Pakistan has endured 40 finance ministers; none succeeded in the assigned task

Fakir Syed Aijazuddin
Fakir Syed Aijazuddin

Discussing taxes is not the ideal way of welcoming 2022, especially after we have just finished burying 2021.

The release by the Federal Board of Revenue of its Tax Directory 2019 for parliamentarians comes as yet another annual reminder of the continuing civic negligence of our leaders, and the recurring insolvency of our country.

Since 1947, Pakistan has endured 40 finance ministers. None has been able to enforce the state’s writ in fiscal matters nor expand the tax base sufficiently to fill the state’s coffers. The number of registered taxpayers remains a barometer of private evasion, the taxes collected each year a source of public chagrin.

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The FBR’s Tax Directory is confined to parliamentarians, on the assumption that legislators are the best role models for their tax-averse constituents. The actual tax paid by them belies such optimism. For 2019, the FBR disclosed that the present prime minister paid the exchequer Rs 9.8 million, a younger PM-hopeful Rs. 0.53m., and a previous PM nothing at all.

The Opposition Leader in the National Assembly paid Rs8.2m, his successor as Punjab Chief Minister all of Rs2,000, and a previous president now slumming as a MNA Rs.2.2m. They have all been shamed by a PTI MNA from Karachi who paid Rs140m. – fifteen times more than his leader.

The FBR should compare the taxes paid annually with the assets disclosed by these parliamentarians when they filed their nomination papers.

In 1993, the Interim Government of Mr. Moeen Qureshi published the identities of all income tax-payers city-wise for the year 1992-93.  It was a revolutionary step, taken by a finance minister, who had paid his taxes since 1947. No such complete list had been published before, nor has been since.

Genetically, Pakistanis have not only streaks of Macedonian blood in them but also Roman. There is something imperial in their attitude towards tax.  Historians tell us that `Romans resisted direct taxes, not so much because of an unwillingness to pay them, but because of the loss of privacy which such taxes necessitated; […] only indirect taxes were raised in Rome itself because direct taxes were seen to be humiliating and undignified.’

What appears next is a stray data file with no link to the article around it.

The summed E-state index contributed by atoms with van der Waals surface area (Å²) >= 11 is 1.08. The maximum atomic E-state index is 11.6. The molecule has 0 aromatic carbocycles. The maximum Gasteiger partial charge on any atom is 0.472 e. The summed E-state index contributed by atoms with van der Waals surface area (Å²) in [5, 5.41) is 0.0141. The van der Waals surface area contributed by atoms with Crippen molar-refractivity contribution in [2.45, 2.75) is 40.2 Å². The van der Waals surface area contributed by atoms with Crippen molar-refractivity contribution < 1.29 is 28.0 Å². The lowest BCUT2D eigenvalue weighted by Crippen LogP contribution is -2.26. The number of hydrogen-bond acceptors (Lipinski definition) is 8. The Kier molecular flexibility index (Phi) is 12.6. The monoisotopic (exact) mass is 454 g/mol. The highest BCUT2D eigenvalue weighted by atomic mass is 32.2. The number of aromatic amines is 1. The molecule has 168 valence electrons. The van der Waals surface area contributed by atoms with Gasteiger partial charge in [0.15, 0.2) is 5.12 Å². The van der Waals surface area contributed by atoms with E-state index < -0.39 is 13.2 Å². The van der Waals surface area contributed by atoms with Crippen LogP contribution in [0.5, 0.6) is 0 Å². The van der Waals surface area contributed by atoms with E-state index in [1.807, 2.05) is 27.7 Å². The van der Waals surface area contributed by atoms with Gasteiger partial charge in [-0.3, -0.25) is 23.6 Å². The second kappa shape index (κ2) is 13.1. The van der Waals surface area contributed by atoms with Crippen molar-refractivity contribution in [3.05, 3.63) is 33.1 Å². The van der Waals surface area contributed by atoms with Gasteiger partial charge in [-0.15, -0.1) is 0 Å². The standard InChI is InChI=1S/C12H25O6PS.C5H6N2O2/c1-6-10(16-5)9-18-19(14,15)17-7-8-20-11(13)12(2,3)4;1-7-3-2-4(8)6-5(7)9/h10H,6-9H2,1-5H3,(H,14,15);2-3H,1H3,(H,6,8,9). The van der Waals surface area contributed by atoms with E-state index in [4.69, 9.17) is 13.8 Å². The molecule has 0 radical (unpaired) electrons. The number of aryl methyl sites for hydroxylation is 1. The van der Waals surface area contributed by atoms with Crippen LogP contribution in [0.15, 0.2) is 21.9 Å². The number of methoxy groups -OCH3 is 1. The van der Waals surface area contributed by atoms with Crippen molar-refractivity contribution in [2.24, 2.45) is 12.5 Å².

Today, our present Finance Minister tells us: ‘We take withholding taxes because we are unable to collect it from other means.’ Nothing has changed, except the toga.

The advice the Roman emperor Tiberius gave his tax-collectors centuries earlier is still valid today: `A good shepherd should shear his flock, not skin it.’ But first, one needs to know how many sheep are to be sheared.

In 1981, our population was 84 million, with 900,000 taxpayers, of whom one third were salaried. In 1998, our population rose to 131 million.  Anyone born in 1998 is today would be twenty-four years old, and therefore a potential taxpayer.

Out of a present population of over 220 million, the names of only 2.178 million individuals and companies appear on the Active Taxpayers List (ATL) 2021. It replaced the ATL 2020 that named 3.12 million individuals and companies. In effect, 932,000 names seem to have slipped off the new list.

The FBR provided an explanation of sorts: ‘Around 500,000 persons who filed returns last year did not file the tax returns this year [.] Another 500,000 persons filed returns after due date.’ These were offset by 75,000 new filers.

With such an unstable tax base, no wonder the FBR has since 2017 seen nine chairpersons arrive with hope and leave in despair. The present tenth incumbent is still young. He has been in office only six months.

The collection of taxes is not a headache peculiar to the FBR. It caused a migraine even to the Pharaohs. The Romans applied a novel rule for defaulters – collective responsibility. ‘Members of the taxpayer’s family, neighbours and community could be called upon to pay any taxes which the taxpayer defaulted on.’ The FBR might consider applying this. The Government is using just such a rod against the Sharifs, where one Sharif is deemed to be his brother’s keeper and held responsible for his return.

A scholar on taxation identified five characteristics of a desirable system of taxation. It should be economically efficient, administratively simple, flexible, politically accountable, and equitable.  Our taxation system has, according to the finance minister, a lot of ‘distortions’ – some at the federal level and others at the provincial, ‘because we do not speak to each other’. ‘The authorities were now moving (hopefully together) towards ‘tax harmonisation’.

Meanwhile, the government like every one of its predecessors finds it easier to turn the screw a further painful notch on the public through indirect taxes. Examine your latest utility bills. The government’s sticky fingerprint is on each.

As a hapless consumer, you are expected ‘to close your eyes, block your ears, shut your mouths, and pay through the nose’.

Fakir Syed Aijazuddin is a thinker, writer and columnist from Pakistan

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